A riveting dual biography reveals the social, political, and religious tensions roiling 16th-century Europe.
Massing (Now They Tell Us: The American Press and Iraq, 2004, etc.), a former executive editor of the Columbia Journalism Review and recipient of a MacArthur fellowship, focuses on the well-known rivalry between the Dutch humanist Desiderius Erasmus (c. 1467-1536) and the German reformer Martin Luther (1483-1546) to create a majestic, deeply informed portrait of their tempestuous times. Both men were revolutionaries, rebelling against the ethical and theological assumptions of the medieval world and the hierarchical, dissolute Catholic Church; each sought an authentic spiritual path to enlightenment and salvation. For Erasmus, performing “works of an ethical nature” was central to being “a pious Christian.” For Luther, good works were “not just useless but dangerous—a self-seeking expression that imparted a false sense of security.” Although both became monks, Erasmus was cosmopolitan and gregarious; Luther, provincial, harsh, and viciously anti-Semitic. Erasmus appealed “to reason, free will, and moral virtue”; Luther thundered that faith alone led to redemption. In their prolific writings, which gained wide readership from the burgeoning printing industry, they railed against rampant “papal, curial, and ecclesiastical excesses.” Both offered their own translations of the Bible, accessible to common readers, an affront to clerical authority that incited the church’s wrath. Luther went farther than Erasmus by condemning the church for collecting fees for performing rites, insisting on celibacy among the clergy, and selling indulgences. Disputation on the Power and Efficacy of Indulgences, made public in 1517 as the 95 theses, catapulted Luther to sudden fame—and also led to virulent attacks that dogged his life: his books were burned, and he was summoned to recant before judges at Worms. His “unflinching stand,” Thomas Carlyle later wrote, “was the greatest moment in the Modern History of Men,” setting the stage for English Puritanism, parliamentary government, the French Revolution, and modernity. Massing argues persuasively that the discordant views represented by the two men continue to shape Western culture.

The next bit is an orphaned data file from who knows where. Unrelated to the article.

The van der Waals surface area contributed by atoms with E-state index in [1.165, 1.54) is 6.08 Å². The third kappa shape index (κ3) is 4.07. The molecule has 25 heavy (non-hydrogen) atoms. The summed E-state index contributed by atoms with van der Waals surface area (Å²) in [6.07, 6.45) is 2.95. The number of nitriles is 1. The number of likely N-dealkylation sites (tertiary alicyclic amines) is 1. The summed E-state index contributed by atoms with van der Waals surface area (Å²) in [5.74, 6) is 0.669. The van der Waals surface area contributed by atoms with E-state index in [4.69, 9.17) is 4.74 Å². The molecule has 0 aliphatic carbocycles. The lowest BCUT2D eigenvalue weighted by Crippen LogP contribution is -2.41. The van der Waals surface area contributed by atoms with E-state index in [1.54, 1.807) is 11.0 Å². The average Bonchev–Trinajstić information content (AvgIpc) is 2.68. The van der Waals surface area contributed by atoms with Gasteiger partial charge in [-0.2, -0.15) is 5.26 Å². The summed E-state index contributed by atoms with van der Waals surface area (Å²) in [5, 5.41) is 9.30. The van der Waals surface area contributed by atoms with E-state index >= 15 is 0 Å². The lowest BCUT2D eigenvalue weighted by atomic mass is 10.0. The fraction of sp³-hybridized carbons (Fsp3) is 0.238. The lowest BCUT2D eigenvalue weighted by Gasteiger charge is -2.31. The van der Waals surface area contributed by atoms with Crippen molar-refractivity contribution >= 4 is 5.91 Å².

An impressive, powerful intellectual history.